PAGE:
No fire cover at night in Surrey!

FBU leader MATT WRACK surrounded by firefighters fighting station closures – ten have already been shut in London

SURREY County Council has announced shocking plans to shut three fire stations at night, axe 70 firefighters’ jobs and halve the fire cover at four other stations, putting Surrey residents’ lives in serious jeopardy.

How will vulnerable residents of Surrey be able to sleep at night knowing that there is no fire cover?

Surrey Fire and Rescue Service has already experienced brutal cuts, with 131 firefighter positions slashed between 2010 and 2018 – a 17% reduction in the workforce. Proposals to cut a further 70 firefighters would lead to a total 22% reduction since 2010.

The cuts would also see drastic reductions to fire cover at night, resulting in a significant slowing of emergency response times.

Last year, 75% of fire deaths occurred on the nightshift between 18:00 and 09:00.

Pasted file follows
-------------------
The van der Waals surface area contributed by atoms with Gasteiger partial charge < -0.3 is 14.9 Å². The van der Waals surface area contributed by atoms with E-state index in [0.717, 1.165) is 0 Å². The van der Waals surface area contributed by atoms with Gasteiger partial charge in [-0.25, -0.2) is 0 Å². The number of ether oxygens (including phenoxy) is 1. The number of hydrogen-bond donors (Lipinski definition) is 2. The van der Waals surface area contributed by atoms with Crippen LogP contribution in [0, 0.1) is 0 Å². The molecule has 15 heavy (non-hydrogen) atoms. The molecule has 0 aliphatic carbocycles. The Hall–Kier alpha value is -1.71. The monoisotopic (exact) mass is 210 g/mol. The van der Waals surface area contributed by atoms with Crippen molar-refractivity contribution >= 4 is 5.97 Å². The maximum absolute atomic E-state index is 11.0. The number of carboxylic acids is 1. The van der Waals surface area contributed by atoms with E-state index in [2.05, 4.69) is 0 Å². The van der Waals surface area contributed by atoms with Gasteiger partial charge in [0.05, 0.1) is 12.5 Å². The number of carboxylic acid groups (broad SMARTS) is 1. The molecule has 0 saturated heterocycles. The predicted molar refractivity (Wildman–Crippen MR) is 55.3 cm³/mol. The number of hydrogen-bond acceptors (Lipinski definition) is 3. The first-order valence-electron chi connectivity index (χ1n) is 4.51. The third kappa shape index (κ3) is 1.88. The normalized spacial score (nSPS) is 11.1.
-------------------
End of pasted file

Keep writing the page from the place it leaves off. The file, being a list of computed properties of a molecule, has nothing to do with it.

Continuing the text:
Egham, Painshill and Banstead fire stations will now close at 18:00, while fire cover at Guildford, Woking, Camberley, and Spelthorne would be cut in half during the same period.

The fire authority’s draft Equality Impact Assessment reveals:

  • 45% of those killed in Surrey fires were 70 or older between 2008 and 2018, despite only making up 14% of the population.
  • 7 of the 16 killed in fires had mobility issues that affected their ability to escape the fire between 2006 and 2012.

Lee Belsten, FBU Surrey Brigade Secretary, said: ‘After years of austerity, Surrey firefighters are already fighting an uphill battle to keep the public safe. Residents and firefighters are crying out – these cuts cannot go ahead. We cannot let vulnerable people pay the ultimate price for the council’s complacency.’

  • Residents of Braithwaite House in Islington are demanding that after the flammable cladding was removed from their tower block, that the council invest in a new fire escape and sprinkler system instead of spending money on building new homes.

Islington Town Hall is consulting on plans to build 42 new homes around Braithwaite House and on top of nearby Quaker Court.

Susie Lukes, who lives on the 17th floor of the 19-storey 1960s building, said: ‘The council said no to fire escapes and yet they have money to build more houses. I am not against some kind of regeneration, but we don’t feel heard. The council seem to be more keen to sell off our podium than they are to get our flats safe.’